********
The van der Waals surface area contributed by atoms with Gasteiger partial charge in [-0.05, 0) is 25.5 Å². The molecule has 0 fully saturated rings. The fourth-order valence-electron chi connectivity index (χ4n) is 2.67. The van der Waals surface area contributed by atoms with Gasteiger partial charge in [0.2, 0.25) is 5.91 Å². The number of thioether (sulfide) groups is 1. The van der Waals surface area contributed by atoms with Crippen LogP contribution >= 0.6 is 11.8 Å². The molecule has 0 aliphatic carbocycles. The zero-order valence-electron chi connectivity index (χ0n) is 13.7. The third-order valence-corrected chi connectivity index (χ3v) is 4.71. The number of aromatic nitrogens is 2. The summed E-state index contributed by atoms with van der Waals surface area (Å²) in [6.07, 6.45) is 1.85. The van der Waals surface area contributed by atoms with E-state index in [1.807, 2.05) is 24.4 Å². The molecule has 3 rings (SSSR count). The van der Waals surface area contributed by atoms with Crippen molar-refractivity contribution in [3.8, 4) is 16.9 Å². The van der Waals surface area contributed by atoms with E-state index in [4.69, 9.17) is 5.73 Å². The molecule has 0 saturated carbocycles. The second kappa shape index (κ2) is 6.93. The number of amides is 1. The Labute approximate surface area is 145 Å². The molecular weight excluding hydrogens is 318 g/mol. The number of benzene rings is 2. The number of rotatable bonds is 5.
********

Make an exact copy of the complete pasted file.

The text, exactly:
The van der Waals surface area contributed by atoms with Gasteiger partial charge in [-0.05, 0) is 25.5 Å². The molecule has 0 fully saturated rings. The fourth-order valence-electron chi connectivity index (χ4n) is 2.67. The van der Waals surface area contributed by atoms with Gasteiger partial charge in [0.2, 0.25) is 5.91 Å². The number of thioether (sulfide) groups is 1. The van der Waals surface area contributed by atoms with Crippen LogP contribution >= 0.6 is 11.8 Å². The molecule has 0 aliphatic carbocycles. The zero-order valence-electron chi connectivity index (χ0n) is 13.7. The third-order valence-corrected chi connectivity index (χ3v) is 4.71. The number of aromatic nitrogens is 2. The summed E-state index contributed by atoms with van der Waals surface area (Å²) in [6.07, 6.45) is 1.85. The van der Waals surface area contributed by atoms with E-state index in [1.807, 2.05) is 24.4 Å². The molecule has 3 rings (SSSR count). The van der Waals surface area contributed by atoms with Crippen molar-refractivity contribution in [3.8, 4) is 16.9 Å². The van der Waals surface area contributed by atoms with E-state index in [4.69, 9.17) is 5.73 Å². The molecule has 0 saturated carbocycles. The second kappa shape index (κ2) is 6.93. The number of amides is 1. The Labute approximate surface area is 145 Å². The molecular weight excluding hydrogens is 318 g/mol. The number of benzene rings is 2. The number of rotatable bonds is 5.